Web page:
Career Advice: Summer Internships!

Posted by Sophie Pauze on 10/25/13 8:47 AM

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Just because there's money in it doesn't mean it's a good job.

 Summer internships? Already?

I know…for those of us on the east coast, the inevitability of winter is becoming clear as the temperature seems to drops closer to zero each day. Don’t get me wrong, I love the fall, but I’ll acknowledge that it’s an odd time to start thinking about the summer all over again!

Whether or not it feels seasonal, now is actually the time to start researching your summer options. There are several generic summer activities that are generally popular with college students:

  • A corporate internship at a large company (often financial)

  • A legal internship

  • A job at summer camp

  • A part-time job back at home

Just writing that list out is dismal. “Is that all there is?” I hear you cry. But no, that's not all there is! Yes, it might be a little bit harder to come up with something off the beaten path than it is to attend a corporate recruitment event, or to pick up the job you had in high school; with a little legwork, though, you can finding some far more more fun and creative options.

So where do you start?

  • Visit your career center or browse the website.

    • Check out the job postings board. You might find job postings on the site that are interesting to you and even better, these postings are from recruiters deliberately targeting students from your school, so your chances of getting the job are high!

    • Develop a project and pursue a grant! Some schools have money available to students for self-designed internships or trips that would be normally unpaid. For example, as a rising senior at Dartmouth College, I traveled to Argentina to work at a non-profit. I wrote a proposal and a college grant paid for my airfare and living expenses that summer!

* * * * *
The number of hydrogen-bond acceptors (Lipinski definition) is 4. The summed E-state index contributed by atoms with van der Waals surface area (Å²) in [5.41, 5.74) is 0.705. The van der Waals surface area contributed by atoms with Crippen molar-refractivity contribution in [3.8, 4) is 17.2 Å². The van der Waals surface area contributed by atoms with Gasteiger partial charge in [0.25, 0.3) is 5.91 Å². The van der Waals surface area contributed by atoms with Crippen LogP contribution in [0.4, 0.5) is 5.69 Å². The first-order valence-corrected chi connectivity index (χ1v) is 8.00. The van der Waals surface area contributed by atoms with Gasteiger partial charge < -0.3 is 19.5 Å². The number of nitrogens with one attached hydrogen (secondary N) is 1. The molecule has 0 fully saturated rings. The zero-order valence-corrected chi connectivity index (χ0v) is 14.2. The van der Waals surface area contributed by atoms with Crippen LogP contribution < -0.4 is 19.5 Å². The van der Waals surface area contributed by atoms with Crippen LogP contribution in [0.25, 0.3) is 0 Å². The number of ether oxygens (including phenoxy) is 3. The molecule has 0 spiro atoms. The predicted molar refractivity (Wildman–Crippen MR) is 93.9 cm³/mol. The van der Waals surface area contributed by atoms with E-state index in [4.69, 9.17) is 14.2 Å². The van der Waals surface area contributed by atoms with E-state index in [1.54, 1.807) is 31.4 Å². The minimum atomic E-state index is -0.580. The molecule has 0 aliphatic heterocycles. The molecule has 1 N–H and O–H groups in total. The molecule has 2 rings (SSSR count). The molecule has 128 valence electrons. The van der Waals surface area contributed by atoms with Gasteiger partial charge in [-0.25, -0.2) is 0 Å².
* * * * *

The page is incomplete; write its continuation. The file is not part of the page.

* If you're “unsure about what you want to do after college”—a common lament—you might be inspired by choosing this route.

  • Talk to your professors:

    • If you are interested in research or labwork and want to pursue an academic opportunity over the summer, think about making an appointment with a professor you get along with, or whose class you’ve excelled in. Your professors are well-connected academics that may either be able to a) hire you for the summer or b) connect you to another professor or university looking for summer help.

* If you’re considering a career in academia, definitely pursue this option, or even a more structured fellowship.

  • Travel bug? Find a way to go overseas.

    • Study abroad: One of the easiest ways to get yourself abroad is to sign for a language immersion program. Many colleges offer opportunities to do a university exchange; if not, then there are a lot of companies out there with language programs available to you. If you are studying a more complex language, like Chinese or Arabic, a summer intensive is virtually essential to becoming proficient.

    • Lead a trip: If you are already confident in your language skills, consider leading one a summer abroad trip for high school students! It’s hard work, but it’s a free way to see the world!

    • Volunteer: There are so many projects round the world looking for volunteers. Either think of a region you’d like to travel to, or a cause you’d like to advance, and research the organizations driving the change.

  • Volunteer in the US. There’s a lot of good to be done!

    • Want to have a positive impact on the world? Check out This website is a virtual job board for “do-gooder” opportunities. One of the site’s best features is that you can filter for all types of criteria, including the focus area, type of work, location, etc.

    • Save yourself time finding the right opportunity so you can dive in and get your hands dirty!

There are a lot of options out there, but that’s why you start researching early. If you’re not sure about where to go from here, talk to your college advisor about how the summer could be leveraged to drive your long-term academic and professional goals. 

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Tags: career advice, summer activities, college, high school